First evaluation on the inclusion of immigrant-background students in higher education reveals challenges in entering studies and receiving necessary support

Higher education hannavaatainen

Many students with an immigrant background feel that a higher education degree acquired abroad does not facilitate finding employment in Finland. As a result, they return to studies. However, the following up of the progress of studies is complicated by the fact that higher education institutions usually do not identify those with an immigrant background as a distinct group.  There is not enough support available for the development of academic language skills.

The size of young age groups with an immigrant background that could potentially enter higher education later on will increase in the coming years, and higher education also needs to prepare for this proactively. For instance, one fourth of children under the school age in the Helsinki metropolitan area has an immigrant background. With this background in mind, FINEEC is now publishing an evaluation of the situation of students with an immigrant background in higher education institutions.  The term “students with an immigrant background” refers to students whose parents were born abroad and who have either moved to Finland or were born in Finland. International students are excluded from the scope of the evaluation.

The evaluation combines statistics and students’ experiences

Both statistics from 2012–2017 and the experiences of the students in the target group were used as sources in the evaluation. In addition to students, the personnel and management of the higher education institutions were heard. The evaluation team visited 11 higher education institutions, both universities of applied sciences and universities.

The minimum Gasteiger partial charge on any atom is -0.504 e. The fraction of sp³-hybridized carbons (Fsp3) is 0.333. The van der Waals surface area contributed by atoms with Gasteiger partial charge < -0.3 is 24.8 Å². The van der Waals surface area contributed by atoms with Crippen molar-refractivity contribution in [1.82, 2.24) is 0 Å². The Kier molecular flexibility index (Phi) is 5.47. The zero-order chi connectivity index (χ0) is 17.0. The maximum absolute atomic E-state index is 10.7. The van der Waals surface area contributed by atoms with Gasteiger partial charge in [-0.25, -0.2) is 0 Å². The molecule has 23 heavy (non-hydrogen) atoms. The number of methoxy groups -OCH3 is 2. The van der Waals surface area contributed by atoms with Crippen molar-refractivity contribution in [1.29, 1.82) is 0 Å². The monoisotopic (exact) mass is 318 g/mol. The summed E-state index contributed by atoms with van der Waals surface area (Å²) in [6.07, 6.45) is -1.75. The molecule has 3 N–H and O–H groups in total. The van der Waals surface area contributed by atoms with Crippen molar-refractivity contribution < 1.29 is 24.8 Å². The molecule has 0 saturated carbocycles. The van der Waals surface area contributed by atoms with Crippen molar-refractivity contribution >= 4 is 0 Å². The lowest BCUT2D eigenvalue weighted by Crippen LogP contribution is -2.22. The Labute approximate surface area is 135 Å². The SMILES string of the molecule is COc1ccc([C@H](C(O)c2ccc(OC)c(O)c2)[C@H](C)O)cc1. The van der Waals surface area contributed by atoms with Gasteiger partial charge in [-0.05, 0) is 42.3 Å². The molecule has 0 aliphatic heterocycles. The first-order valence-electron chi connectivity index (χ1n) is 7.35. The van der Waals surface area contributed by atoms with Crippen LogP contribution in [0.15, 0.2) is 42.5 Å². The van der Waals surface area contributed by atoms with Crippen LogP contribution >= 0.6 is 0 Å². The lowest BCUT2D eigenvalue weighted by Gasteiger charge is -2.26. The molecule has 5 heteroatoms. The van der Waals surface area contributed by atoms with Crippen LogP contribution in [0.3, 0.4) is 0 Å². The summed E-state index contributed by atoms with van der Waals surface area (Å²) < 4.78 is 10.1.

Students with an immigrant background are not identified as a distinct group

The evaluation indicated that, as a rule, higher education institutions do not identify those with an immigrant background as a distinct group; that is, they are not registered in official systems. This makes it more difficult to target communications, guidance and support as well as to monitor the progress of studies. According to the evaluation, students benefit from affirmative action that takes the needs for special support into consideration. However, they do not wish to be labelled as students with an immigrant background. Higher education institutions emphasise non-discrimination and equality. However, this approach should be integrated with the support needs that students with an immigrant background have. Examples of good practices include giving students more time in examinations and, in general, offering the opportunity to receive personal guidance during the study path.

Attention should be paid to networking with potential employers already during the studies

Often, the motive for studies was the wish to find employment in Finland. Many students with an immigrant background felt that a higher education degree acquired abroad did not facilitate finding employment in Finland, which could be seen in their return to studies.